Monday, March 22, 2010
As the weather was so beautiful, Sam and I decided we would walk rather than drive to go and see Trelystan's own version of 'Lambing Live'*. We strode out with the sun warm on our backs down the lane which leads from Lower House to the farm at Fir House. We trod daintily at first through inches of mud - regretting we had not taken the easy option of a ride in the car. Soon though we left the damp dingle and climbing up higher, found the track firm underfoot. Pausing for breathe gave us the chance to take in the view. Behind us, and in the centre of my photograph is 'home', at the heart of the small mountain kingdom of Trelystan. How different things look when viewed from another angle, a fresh perspective is always refreshing. We're looking in a south-westerly direction here. To my left the land falls away to meet the Rea Valley's gently undulating pasture and arable land before rising again to Stapely Common, Corndon, the Stiperstones, Long Mynd and lands beyond (where there may indeed 'be dragons' - the hic sunt dracones beloved of old map-makers).
It's certainly busy at Fir house; pregnant ewes mill around by the dozen; ewes with newborns are penned tightly together in family units, fresh straw is being scattered and water troughs replenished. Each ewe has been given, alongside her ration of sheep nuts, a beet to gnaw on. This looks like a real treat - I'm reminded in no small way of how, not so long ago, nursing mothers were given a bottle of stout on the maternity ward to 'build their strength'.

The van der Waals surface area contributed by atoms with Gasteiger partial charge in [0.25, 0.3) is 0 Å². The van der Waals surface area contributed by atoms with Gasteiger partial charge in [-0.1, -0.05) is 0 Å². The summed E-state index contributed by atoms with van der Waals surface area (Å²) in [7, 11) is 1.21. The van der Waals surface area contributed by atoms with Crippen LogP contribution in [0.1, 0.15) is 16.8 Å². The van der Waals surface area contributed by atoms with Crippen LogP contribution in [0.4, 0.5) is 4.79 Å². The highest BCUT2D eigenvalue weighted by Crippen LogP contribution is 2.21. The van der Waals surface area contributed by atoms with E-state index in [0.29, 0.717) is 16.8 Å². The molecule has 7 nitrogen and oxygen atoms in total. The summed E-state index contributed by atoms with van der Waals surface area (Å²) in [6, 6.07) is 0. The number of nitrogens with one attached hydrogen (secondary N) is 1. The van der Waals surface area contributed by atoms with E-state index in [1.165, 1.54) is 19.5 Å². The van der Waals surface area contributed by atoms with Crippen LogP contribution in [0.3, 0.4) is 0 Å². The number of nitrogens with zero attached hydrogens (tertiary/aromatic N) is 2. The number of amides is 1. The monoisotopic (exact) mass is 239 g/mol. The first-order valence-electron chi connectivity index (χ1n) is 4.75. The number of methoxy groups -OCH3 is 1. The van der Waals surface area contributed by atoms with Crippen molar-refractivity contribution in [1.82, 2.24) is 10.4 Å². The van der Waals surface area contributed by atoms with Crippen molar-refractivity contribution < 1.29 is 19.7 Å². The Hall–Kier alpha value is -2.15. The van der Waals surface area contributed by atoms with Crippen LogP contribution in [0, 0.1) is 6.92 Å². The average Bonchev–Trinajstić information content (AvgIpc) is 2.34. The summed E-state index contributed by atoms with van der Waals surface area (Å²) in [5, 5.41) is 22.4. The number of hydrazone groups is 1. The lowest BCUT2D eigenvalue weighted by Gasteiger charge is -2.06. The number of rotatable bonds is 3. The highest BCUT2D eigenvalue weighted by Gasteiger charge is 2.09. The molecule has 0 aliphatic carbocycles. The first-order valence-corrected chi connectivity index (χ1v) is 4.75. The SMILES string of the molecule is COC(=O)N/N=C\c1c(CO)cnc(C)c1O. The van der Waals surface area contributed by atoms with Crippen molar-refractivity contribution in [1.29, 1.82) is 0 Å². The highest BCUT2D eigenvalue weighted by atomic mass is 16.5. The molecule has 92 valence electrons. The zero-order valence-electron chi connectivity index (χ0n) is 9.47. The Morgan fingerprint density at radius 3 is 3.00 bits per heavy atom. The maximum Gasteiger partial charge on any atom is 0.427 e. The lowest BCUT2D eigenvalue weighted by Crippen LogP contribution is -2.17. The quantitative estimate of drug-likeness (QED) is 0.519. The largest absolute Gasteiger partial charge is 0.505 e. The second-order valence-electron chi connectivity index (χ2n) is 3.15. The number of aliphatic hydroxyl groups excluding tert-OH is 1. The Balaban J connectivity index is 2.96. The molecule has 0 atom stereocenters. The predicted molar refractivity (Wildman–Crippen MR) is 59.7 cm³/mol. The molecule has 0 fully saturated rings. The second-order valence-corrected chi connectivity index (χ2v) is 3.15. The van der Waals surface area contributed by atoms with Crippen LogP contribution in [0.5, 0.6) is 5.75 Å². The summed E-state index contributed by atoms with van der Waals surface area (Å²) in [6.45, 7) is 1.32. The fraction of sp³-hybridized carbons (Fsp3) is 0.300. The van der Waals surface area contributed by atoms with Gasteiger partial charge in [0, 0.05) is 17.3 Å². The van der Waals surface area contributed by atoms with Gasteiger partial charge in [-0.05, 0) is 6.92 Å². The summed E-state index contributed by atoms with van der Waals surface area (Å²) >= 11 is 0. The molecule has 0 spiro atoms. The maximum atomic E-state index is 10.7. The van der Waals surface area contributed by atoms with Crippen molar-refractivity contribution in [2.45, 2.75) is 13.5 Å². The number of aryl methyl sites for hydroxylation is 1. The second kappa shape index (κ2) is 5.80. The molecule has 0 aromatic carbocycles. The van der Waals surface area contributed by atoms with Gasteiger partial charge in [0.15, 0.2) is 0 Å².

It is ever so slightly frantic in this shed - the ewes due to lamb are constantly on the move (and noisy too) though this may be to do with the imminent arrival of food. But what's going on over in the corner? And there? And over there too? Looks like heavy breathing and Things Happening at the Business End. I think if we hang around long enough we may witness the miracle of birth.
We see the twins born too, slippery little things welcomed to the world by their mother with a sniff and a thorough licking. Pretty soon they'll be penned up and given a squirt of this and a spray of that to guard against infections. Within minutes they'll be standing and in search of milk - that precious first colostrum without which they never seem to thrive.
Then it's out into the sunshine again - with thanks to the Thomas family for putting up with us and our stream of questions. We've had a great morning; seeing those new lives begin was the icing on the cake. For me, no matter how many times one sees it, the wonder does not diminish.
*Perhaps I'm going slightly batty in my old age but I enjoyed this BBC programme more than anything I've seen for ages. Sheep in strawy sheds, sheep giving birth, the miracle of life (see above), rare breeds and lots of information about life in a rural community and erm....more about sheep. Perfect - provided one likes sheep of course. Felt quite bereft when the schedule reverted back to the same old-same old University Challenge and Masterchef. Sigh.